In the event you do need a transfusion, our blood bank will provide the necessary blood. If your physician has identified you as someone who may require a transfusion during your hospitalization, you or someone you know may donate blood in advance through the New York Blood Center. You cannot donate more than four weeks before surgery, and your physician must fill out a donor clearance form. There is also a fee for donation. Please contact the New York Blood Center for further information (800-933-2566; www.nybloodcenter.org).
9. Will my insurance cover my surgery and hospitalization?
Mount Sinai provides care for all patients. The clinic or physician’s office will preauthorize your surgery with your insurance provider before your procedure.
To fully understand your plan, we recommend that you personally contact your insurance carrier to find out what they cover in terms of hospitalization, rehabilitation services, and equipment needed after surgery. Please note that most plans do not cover private rooms, private duty nursing, home attendants, or transportation home from the hospital.
When talking with your insurance carrier, make sure you know your diagnosis and the type of spine surgery you will have and ask the following key questions:
- Is there a limit to the number of days I will be covered in the hospital?
- Does my diagnosis and procedure make me eligible for an acute rehabilitation stay (if yes, for how many days)? Will it cover transportation to the facility? What facilities are in my insurance network?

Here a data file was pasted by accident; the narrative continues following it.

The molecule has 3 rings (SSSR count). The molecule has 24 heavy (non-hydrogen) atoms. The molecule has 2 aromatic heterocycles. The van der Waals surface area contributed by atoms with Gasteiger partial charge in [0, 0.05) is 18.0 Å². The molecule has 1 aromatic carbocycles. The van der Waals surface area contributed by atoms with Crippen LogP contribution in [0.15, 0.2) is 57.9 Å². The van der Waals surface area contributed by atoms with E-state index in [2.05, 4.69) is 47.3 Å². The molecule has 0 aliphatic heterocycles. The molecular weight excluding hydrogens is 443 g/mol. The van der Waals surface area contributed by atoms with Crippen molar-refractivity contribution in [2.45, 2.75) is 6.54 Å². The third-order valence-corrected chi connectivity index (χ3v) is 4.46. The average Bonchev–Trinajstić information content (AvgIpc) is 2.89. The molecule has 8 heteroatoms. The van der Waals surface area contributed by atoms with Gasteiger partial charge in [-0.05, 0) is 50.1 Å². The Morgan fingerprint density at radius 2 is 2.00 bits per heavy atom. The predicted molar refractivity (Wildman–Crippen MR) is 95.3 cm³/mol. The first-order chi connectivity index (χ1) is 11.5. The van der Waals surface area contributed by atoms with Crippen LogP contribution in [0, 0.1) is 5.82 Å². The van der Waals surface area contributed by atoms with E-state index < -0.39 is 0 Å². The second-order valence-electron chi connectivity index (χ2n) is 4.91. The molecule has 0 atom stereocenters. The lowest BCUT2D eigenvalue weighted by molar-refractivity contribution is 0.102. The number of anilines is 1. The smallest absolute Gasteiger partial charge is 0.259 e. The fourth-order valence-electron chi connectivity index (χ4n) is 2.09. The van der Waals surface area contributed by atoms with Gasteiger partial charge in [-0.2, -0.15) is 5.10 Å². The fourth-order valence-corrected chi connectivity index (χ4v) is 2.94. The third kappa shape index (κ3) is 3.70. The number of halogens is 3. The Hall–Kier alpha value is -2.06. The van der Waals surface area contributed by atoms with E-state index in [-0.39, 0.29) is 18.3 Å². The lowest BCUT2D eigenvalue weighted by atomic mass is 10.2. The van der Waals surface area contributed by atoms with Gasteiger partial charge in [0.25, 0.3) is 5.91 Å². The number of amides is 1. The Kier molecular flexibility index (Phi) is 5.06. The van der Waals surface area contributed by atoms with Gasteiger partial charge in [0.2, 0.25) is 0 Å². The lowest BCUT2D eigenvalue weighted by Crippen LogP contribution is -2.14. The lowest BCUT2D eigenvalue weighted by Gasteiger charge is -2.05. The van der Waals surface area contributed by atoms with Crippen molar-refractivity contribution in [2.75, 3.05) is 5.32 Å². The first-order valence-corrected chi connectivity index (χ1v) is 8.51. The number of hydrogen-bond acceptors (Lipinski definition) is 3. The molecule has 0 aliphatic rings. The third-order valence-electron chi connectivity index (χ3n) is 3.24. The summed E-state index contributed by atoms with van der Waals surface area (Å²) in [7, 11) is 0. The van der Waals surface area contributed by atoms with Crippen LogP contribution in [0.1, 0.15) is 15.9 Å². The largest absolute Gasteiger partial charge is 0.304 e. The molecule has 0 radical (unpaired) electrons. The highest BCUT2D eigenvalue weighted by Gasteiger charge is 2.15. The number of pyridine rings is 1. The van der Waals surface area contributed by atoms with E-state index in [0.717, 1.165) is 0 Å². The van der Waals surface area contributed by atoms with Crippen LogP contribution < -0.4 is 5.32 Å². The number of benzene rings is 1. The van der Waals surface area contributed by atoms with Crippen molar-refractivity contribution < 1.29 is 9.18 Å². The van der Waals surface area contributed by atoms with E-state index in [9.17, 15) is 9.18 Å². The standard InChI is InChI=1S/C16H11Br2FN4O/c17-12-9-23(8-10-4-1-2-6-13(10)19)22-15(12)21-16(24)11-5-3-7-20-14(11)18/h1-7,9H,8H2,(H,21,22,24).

- Does my diagnosis and procedure make me eligible for a subacute rehabilitation stay (if yes, for how many days)? Will it cover transportation to the facility? What facilities are in my insurance network?
- What home care services, such as physical therapy, occupational therapy, or home health aides, are covered? (Note that home care is often limited, so please make personal arrangements for help at home)
- What equipment, such as a wheelchair, walker, cane, elevated shower seat, commode, or dressing equipment, is covered? Is there a co-pay?
If you have workers’ compensation (also known as workmans’ comp), contact your workers’ compensation case manager and bring that person’s contact information and your case identification number with you to the hospital.
10. What should I bring to the hospital?
Please bring a written list of all medications you currently take along with the pills in their labeled pharmacy vials; this ensures your medication will be available even if our pharmacy doesn’t have it in stock.
Do not bring valuables, jewelry, or other items that could easily be lost during your stay.